When temperatures start hitting 100 degrees, penguin keeper Jennifer Taylor always is happy to take a two-hour vacation to a sub-Antarctic climate.
Taylor feeds and cares for penguins at the Tennessee Aquarium several times a week. The habitat, kept at a cool 42 degrees to emulate the macaroni and gentoo penguins' natural climate, sometimes can get a bit chilly.
That chill was welcome Tuesday, the hottest day of the year so far, as temperatures set the Aug. 2 record at 100 degrees, and has been welcome for most all of the summer.
This year has been particularly warm, according to WRCB-TV Meteorologist Nick Austin. August is projected to be just as unusually hot, and with the possibility of 100 degree temperatures, today could be the hottest Aug. 3 of all time.
That news gives Taylor some added appreciation for her job.
"It feels very good to come in," Taylor said, tossing fish to the penguins in her knee-high boots and light jacket. "It's nice, cool work. And you get to be around penguins, which is always fun."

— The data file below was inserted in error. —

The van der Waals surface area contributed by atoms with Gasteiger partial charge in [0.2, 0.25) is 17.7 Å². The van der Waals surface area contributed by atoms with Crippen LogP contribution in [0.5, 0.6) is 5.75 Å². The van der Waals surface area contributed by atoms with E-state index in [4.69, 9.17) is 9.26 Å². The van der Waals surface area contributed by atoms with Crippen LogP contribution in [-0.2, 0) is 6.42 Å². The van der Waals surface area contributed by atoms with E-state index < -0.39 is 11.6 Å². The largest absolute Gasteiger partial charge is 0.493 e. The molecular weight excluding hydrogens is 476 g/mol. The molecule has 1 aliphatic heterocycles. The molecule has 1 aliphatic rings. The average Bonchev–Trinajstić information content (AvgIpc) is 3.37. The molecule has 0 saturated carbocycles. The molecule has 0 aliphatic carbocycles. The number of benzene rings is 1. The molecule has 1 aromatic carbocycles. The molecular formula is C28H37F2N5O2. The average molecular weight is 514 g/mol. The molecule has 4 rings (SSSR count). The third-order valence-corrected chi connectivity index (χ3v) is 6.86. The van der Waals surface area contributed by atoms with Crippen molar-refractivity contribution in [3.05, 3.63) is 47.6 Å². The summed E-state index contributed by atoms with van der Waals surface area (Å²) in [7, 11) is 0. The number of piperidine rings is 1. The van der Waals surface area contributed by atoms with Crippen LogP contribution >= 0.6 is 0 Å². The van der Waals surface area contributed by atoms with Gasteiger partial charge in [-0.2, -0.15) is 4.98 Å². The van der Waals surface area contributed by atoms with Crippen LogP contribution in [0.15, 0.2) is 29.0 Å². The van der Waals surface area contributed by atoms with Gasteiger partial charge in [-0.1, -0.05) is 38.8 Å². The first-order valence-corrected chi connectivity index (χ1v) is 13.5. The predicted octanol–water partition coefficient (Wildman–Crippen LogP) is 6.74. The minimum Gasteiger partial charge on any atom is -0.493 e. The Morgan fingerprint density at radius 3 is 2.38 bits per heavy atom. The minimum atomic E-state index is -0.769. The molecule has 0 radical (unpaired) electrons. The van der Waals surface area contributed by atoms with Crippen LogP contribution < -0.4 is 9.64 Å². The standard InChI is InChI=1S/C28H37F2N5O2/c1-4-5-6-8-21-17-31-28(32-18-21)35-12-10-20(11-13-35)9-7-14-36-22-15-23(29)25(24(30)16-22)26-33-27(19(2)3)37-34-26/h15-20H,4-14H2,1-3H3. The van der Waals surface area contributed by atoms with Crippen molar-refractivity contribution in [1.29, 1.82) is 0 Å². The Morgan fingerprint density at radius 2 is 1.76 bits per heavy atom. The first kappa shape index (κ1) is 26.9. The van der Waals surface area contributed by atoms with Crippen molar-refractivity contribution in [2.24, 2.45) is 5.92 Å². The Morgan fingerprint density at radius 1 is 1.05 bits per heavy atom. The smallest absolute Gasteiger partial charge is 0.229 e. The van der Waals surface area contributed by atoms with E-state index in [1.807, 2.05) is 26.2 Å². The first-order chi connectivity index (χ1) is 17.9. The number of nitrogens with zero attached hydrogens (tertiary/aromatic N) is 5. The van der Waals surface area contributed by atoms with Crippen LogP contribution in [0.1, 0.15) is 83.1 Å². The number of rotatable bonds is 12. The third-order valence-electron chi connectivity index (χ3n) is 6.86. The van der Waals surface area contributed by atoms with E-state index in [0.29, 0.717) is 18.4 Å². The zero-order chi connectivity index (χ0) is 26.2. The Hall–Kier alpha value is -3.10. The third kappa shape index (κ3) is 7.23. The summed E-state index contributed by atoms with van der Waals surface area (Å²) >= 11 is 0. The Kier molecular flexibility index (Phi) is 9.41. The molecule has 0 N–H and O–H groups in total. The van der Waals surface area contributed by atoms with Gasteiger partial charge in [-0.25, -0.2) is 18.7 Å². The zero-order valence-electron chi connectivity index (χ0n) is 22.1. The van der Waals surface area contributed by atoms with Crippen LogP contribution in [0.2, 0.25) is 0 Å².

But for some low-temperature workers, the heat adds unique challenges.
"It's horrible when you come out here," Atlantic Distributors Inc. freezer manager Chad Adkins said Tuesday.
Adkins was dressed from head to toe in winter gear as he stood outside the zero-degree freezer where he spends most of his day. To tolerate the freezing cold, he has to don a winter hat, jacket, sweat shirt, ski pants and gloves, making his excursions into the southern heat all the more difficult.
But when he does venture out from his cold, 20,000-square-foot cave full of frozen food, Adkins has to do his best not to sweat. Wet clothes can freeze on his skin quickly when temperatures drop nearly 100 degrees.
At the end of the day, Adkins needs to take time to warm up. It's too difficult to jump right into the summer warmth, so he restores feeling to his fingers and toes in the balmy 38-degree freezer attached to the cold storage area.
Not all of Chattanooga's cold jobs require the fortitude of ice road truckers. Gary Curry, an Ohio native and manager of the meat department at the Cloud Springs Road Costco, feels right at home in his 55-degree meat preparation area.
"I love it," Curry said, looking out the large glass windows at Costco's customers.
Curry spends about seven hours each day chilling out in the cooler. He ventures out to the North Georgia warmth a few hours each day for tasks such as price sticker adjustments, and always enjoys the return to more northern temperatures.
On hot days like Tuesday and today, Curry smiles as he looks out at the sweaty customers filling the store.
"On Saturday you can just see the main aisle fill up," he said. "I'm glad I'm not out there."
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